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PROPTECH-X ‘Proptech & Property News’: Housing Hand comment on the PRS | DLUHC host proptech roundtable

What Next for the Private Rented Sector?

  • Rental sector faces multiple threats to its long-term viability
  • Fewer landlords leading to greater inequality
  • Pre-validation checks and guarantor services essential to support both landlords and tenants

The private rented sector is under threat. After years of tax changes that make it less appealing to be a landlord, the Renters’ Reform Bill is now causing many landlords of houses in multiple occupation (HMOs) to worry about the future by abolishing section 21 evictions. Then there is the cost-of-living crisis, which means many landlords are facing rising mortgage rates at the same time as uncertainty over rental income is increasing.

The result of the changes over the past few years has been a fall of nearly 50% in the number of properties available to rent. Propertymark reports that approximately 30 properties were available to rent per estate agent branch in March 2019, whereas by March 2022 that figure had dropped to just 15.6. In London the figures are even more dramatic, with Chestersons reporting a drop of 38% in the number of available rental properties between July 2021 and July 2022, while tenant enquiries increased by 60% over the same period.

From the renters’ perspective, the diminishing number of landlords is making for fierce competition when it comes to finding somewhere to live. According to UK rental guarantor service Housing Hand, this is leading to heightened inequality in the rental sector, with tenants who can offer to pay rent upfront gaining a distinct advantage when it comes to securing their desired property.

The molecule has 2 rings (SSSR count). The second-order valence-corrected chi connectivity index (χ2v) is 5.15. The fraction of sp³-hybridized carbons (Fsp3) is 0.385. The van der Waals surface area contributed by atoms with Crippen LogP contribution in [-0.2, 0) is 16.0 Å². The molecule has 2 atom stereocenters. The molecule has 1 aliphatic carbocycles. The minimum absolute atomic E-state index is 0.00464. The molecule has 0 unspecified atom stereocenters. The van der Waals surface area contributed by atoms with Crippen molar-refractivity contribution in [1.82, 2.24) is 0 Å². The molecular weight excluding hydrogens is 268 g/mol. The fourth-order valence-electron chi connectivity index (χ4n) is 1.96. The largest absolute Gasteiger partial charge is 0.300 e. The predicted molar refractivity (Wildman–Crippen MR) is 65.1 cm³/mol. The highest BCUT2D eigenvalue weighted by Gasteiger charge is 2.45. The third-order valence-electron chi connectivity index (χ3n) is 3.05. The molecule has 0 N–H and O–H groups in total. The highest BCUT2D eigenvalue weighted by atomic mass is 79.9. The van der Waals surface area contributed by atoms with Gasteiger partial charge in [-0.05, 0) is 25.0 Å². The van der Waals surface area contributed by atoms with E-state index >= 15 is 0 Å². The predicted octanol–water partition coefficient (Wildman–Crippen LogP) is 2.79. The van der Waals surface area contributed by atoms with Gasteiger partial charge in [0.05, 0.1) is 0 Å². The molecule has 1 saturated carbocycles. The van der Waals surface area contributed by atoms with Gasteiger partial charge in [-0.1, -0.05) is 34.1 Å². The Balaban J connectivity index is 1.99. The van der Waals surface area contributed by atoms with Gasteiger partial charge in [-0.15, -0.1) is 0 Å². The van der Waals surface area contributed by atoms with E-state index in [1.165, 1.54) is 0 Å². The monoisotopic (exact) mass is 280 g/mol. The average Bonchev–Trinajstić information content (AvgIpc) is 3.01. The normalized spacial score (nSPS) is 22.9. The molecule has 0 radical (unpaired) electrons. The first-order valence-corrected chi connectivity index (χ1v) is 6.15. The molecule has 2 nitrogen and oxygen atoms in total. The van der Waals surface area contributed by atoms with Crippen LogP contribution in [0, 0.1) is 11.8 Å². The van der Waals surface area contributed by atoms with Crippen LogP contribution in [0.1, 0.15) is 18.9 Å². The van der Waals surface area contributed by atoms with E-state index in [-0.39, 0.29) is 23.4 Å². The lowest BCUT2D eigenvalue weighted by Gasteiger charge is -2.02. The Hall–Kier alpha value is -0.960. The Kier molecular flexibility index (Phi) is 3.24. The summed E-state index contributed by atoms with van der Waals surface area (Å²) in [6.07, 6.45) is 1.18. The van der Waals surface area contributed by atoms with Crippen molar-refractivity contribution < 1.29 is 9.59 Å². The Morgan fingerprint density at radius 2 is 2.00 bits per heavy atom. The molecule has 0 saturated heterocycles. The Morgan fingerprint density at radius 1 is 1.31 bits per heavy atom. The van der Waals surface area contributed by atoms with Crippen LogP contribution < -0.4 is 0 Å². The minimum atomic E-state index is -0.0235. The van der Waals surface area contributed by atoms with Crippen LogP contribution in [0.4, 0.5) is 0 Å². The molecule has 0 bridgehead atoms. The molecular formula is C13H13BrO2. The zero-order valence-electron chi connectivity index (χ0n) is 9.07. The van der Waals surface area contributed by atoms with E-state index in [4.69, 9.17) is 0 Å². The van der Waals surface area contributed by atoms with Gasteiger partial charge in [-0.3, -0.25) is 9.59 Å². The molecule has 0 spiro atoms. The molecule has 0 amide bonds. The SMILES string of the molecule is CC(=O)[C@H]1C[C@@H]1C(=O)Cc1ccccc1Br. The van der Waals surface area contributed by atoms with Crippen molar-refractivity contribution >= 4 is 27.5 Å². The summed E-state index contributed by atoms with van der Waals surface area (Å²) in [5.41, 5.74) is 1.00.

All this comes at a time when the Centre for Economics & Business Research projects that 407,000 families – equating to nearly one in ten tenant households in England – will fall into rent arrears this year as the cost-of-living crisis continues to ratchet up the pressure. That’s a 31% increase compared to the number of households who got behind on their rent during the first year of the pandemic.

Graham Hayward, Chief Operating Officer, Housing Hand: “At a time when the private rented sector is facing threats to its longevity from multiple directions, it is important that we do all we can to support both landlords and tenants. The private rented sector is a valuable resource that needs careful attention if we are to preserve it. This is why services such as pre-validation checks and rental guarantor services are so important.”

Housing Hand is supporting renters to access accommodation while also providing landlords with the assurance that their rent will be paid. The company provides rental guarantor services that guarantee the tenant’s rent for the whole of their tenancy, providing peace of mind to both parties.

“By providing a bit of reassurance and support for all parties, we hope to remove some of the stress from the rental process…”

To level the playing field in terms of access to rental homes, meanwhile, Housing Hand is working with Canopy to support renters who don’t meet traditional referencing requirements. While renters usually have to earn 2.5 to 3 times the annual rental amount in order to be eligible to rent a home, with Housing Hand, they need just 1.5 times net earnings to qualify. Housing Hand then serves as the individual’s rent guarantor.

Meanwhile, Housing Hand has invested in new technology and processes to speed up the pre-validation element of its service. This means that renters have gone from waiting 48 hours for pre-validation checks to complete to just 48 seconds. Again, this is supporting more equitable access to rental properties.

James Maguire, Head of Sales and Business Development, Housing Hand: “There’s no denying just how tough the rental sector feels for both tenants and landlords right now. By providing a bit of reassurance and support for all parties, we hope to remove some of the stress from the rental process, as well as delivering peace of mind for renters and landlords alike.”